Drop the Stones


5th Sunday of Lent (Year C) | April 7, 2019

See today’s readings here. This homily focuses on the Gospel reading. The archive of all of Fr. Brian’s homilies can be found hereSalesian Sermons

So the summer of my junior year of high school, I began working at Kohl’s Department store.

It was my first real job and was eager to prove myself.

So when this gentlemen came in the door, I was ready.

Good morning and welcome to Kohl’s.  My name is Brian. How can I help you sir?

He looked at me and said, I need an Italian leather coin purse.

Now, in that moment, I was utterly perplexed.

I was almost positive we didn’t have anything that was Italian leather.

And I had no idea what a coin purse was.

But I was determined to help him.

So I spent a half hour searching the men’s department.  Until, I discovered it.  A coin purse.  Buried under a mound of wallets.  And it was on sale.

I was so excited.  I waved the item at him.  I found one sir. I found one.

And that’s when the stones started flying.

“You idiot.  That’s not Italian leather.”

“God, this store must only hire the stupid ones who can’t get hired anywhere else.”

“Your generation really is the reason America is going to hell in a hand basket.”

I was so stunned by the barrage.  I didn’t know what to do. But the longer I stood there, the angrier I got.

I wanted to respond in kind.

What kind of grown man comes into a store and belittles high school kids?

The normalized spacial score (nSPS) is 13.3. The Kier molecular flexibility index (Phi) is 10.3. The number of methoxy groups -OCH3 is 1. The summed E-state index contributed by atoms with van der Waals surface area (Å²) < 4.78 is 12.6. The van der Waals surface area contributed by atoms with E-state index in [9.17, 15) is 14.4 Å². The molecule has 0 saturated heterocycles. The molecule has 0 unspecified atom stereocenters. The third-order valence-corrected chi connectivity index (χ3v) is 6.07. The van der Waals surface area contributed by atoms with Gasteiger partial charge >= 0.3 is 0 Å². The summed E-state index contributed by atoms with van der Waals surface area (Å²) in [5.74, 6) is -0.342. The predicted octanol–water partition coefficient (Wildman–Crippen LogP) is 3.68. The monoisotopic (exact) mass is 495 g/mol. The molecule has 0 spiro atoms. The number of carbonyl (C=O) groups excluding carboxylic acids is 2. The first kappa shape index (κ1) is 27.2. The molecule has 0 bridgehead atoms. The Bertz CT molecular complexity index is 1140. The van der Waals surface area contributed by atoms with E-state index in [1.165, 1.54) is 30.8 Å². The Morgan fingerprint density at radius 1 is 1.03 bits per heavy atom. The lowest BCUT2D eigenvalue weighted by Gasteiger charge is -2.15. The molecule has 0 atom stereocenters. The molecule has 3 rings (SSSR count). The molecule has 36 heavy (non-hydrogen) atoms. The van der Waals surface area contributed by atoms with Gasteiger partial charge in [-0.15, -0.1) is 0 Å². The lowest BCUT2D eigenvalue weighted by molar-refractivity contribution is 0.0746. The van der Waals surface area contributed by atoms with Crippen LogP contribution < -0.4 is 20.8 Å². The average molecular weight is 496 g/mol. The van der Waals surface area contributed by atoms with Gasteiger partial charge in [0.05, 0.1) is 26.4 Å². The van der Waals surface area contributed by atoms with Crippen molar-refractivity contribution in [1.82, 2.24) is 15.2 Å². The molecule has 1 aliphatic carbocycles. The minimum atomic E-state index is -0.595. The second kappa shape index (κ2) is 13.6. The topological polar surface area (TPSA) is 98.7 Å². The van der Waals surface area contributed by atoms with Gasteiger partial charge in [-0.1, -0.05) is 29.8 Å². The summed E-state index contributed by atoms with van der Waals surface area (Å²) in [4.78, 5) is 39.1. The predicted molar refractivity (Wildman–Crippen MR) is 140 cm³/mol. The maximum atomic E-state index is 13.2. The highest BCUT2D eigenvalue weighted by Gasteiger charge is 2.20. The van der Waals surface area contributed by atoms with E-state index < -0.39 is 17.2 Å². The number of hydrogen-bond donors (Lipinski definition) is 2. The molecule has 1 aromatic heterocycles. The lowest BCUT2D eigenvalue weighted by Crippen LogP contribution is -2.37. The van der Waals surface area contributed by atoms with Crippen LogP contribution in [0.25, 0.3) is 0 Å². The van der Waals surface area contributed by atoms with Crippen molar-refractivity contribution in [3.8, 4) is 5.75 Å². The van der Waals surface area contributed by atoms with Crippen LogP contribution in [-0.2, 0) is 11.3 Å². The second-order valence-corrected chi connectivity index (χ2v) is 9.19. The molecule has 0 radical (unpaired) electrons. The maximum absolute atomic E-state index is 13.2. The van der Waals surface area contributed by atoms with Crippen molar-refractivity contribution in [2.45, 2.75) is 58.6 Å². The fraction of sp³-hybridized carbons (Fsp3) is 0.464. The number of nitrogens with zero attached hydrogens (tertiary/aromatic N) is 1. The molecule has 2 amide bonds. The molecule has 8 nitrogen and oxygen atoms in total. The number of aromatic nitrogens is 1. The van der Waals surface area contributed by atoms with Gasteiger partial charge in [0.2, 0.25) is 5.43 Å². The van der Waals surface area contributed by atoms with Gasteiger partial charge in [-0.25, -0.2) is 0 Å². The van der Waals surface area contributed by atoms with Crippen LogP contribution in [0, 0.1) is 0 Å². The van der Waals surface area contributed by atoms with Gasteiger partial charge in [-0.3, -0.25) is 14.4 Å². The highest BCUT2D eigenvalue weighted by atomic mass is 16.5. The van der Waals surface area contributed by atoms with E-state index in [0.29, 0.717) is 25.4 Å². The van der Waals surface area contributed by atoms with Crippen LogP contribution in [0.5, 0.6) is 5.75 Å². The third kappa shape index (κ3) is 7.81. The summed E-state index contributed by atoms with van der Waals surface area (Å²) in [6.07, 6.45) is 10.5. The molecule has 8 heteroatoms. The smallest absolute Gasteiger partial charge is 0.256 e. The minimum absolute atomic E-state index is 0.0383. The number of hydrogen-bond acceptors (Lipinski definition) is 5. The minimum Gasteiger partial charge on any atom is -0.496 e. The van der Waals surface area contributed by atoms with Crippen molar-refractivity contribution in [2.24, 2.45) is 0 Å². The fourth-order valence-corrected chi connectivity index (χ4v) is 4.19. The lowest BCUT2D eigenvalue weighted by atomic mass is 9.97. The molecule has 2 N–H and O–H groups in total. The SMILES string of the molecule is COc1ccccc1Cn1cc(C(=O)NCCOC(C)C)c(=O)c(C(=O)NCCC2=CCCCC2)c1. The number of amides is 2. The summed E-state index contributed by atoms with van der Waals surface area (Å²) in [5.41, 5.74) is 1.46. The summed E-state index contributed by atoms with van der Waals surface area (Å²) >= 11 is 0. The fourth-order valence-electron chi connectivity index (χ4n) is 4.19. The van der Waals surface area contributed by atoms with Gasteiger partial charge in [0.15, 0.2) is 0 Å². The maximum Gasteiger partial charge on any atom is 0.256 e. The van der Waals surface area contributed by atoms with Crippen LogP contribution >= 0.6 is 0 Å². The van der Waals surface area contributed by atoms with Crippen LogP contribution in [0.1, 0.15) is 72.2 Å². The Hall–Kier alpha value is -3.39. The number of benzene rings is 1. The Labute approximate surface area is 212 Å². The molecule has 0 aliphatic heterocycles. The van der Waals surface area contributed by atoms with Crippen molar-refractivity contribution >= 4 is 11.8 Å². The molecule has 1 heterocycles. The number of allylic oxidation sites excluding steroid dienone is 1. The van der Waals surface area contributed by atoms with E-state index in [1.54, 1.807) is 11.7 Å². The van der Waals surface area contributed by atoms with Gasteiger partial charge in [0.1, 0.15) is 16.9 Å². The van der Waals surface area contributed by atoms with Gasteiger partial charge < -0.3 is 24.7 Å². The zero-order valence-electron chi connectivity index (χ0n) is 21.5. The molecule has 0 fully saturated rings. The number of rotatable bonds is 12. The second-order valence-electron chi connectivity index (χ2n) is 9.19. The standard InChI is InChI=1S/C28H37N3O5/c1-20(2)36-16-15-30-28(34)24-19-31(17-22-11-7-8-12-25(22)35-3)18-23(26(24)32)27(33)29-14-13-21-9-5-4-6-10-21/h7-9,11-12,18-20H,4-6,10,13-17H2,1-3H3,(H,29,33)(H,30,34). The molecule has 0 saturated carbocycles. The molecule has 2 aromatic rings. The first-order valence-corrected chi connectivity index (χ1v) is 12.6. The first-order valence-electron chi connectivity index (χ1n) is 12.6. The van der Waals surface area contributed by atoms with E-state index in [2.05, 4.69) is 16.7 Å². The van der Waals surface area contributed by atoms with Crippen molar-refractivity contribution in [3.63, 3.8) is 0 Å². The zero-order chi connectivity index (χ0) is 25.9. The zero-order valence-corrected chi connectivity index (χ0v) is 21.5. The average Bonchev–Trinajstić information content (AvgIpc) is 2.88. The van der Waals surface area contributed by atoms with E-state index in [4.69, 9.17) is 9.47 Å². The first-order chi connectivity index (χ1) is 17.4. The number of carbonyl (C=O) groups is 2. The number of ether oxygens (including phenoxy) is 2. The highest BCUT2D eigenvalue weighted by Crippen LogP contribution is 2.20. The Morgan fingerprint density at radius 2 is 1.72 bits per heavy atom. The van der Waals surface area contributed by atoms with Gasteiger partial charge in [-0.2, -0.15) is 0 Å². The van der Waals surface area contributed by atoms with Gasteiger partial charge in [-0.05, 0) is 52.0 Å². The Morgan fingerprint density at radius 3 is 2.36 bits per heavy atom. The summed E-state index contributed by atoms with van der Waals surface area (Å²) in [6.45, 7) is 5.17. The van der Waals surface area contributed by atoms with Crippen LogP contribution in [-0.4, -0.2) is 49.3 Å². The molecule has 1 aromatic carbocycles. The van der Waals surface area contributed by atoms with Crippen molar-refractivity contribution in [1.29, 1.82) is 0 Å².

You wanna go, man?  Let’s check those GPAs.  I guarantee you I win.

And who searches for Italian leather in a discount department store?  Really, who’s the idiot now?

But before I could say anything, my manager Dawn walked up and said I could head to the back.

As I sat down, I was so upset.  I had utterly screwed up. And it was only my second week of work.

Then Dawn walked in and sat down across from me.  She told me that she had politely informed the man that he was never welcome back in the store.

But then she continued.

I felt sorry for him.  Obviously he’s a broken man.  And he just keeps trying to break other people, as if that is how he will become whole again.

I never forget the interchange.

And in listening to this Gospel for the weekend, I couldn’t help but think that Jesus would agree with Dawn.

Because let’s be real. We all know what it is like to be that woman in our story.  Only, there hasn’t been someone there to stop the rocks from flying.

We’ve been pelted with the gossip and scorn, judgment and hatred of both complete strangers and close friends and family.

We’ve been defined by our worst moments.  Our poorest choices.

We’ve been labeled for things completely out of our control.  For who we are. The circumstances of our birth. The color of our skin. The ones we choose to love.

And we bear the scars from all those projectiles.

Like that customer, we’ve been broken.  And like the elders in our Gospel, there is a part of us that just wants to whip some stones back in return.

Some we aim back at those who have wounded us.

And others get flung at innocent bystanders who just happen to be in our way.

Hypocrite, we cry.

Bigot.  Racist. Homophobe. We yell.

She’s a mess.  He’s a jerk.

What were they thinking?

And so the cycle goes.  Wounded people wounding one another.

Until we hear our God proclaim, “Let the one without sin cast the first stone.”

Shattering the cycle.

Naming the truth that sets us free.

We are all sinners. We are all broken.

And it is to us that our God proclaims, “Neither do I condemn you. Now go and sin no more.”

As we come to the end of our Lenten journey, my friends.  Let us have the courage to drop the stones clenched in our fists and open our hearts to the healing embrace of a God who knows our wounds and loves us anyway.

May God be Praised

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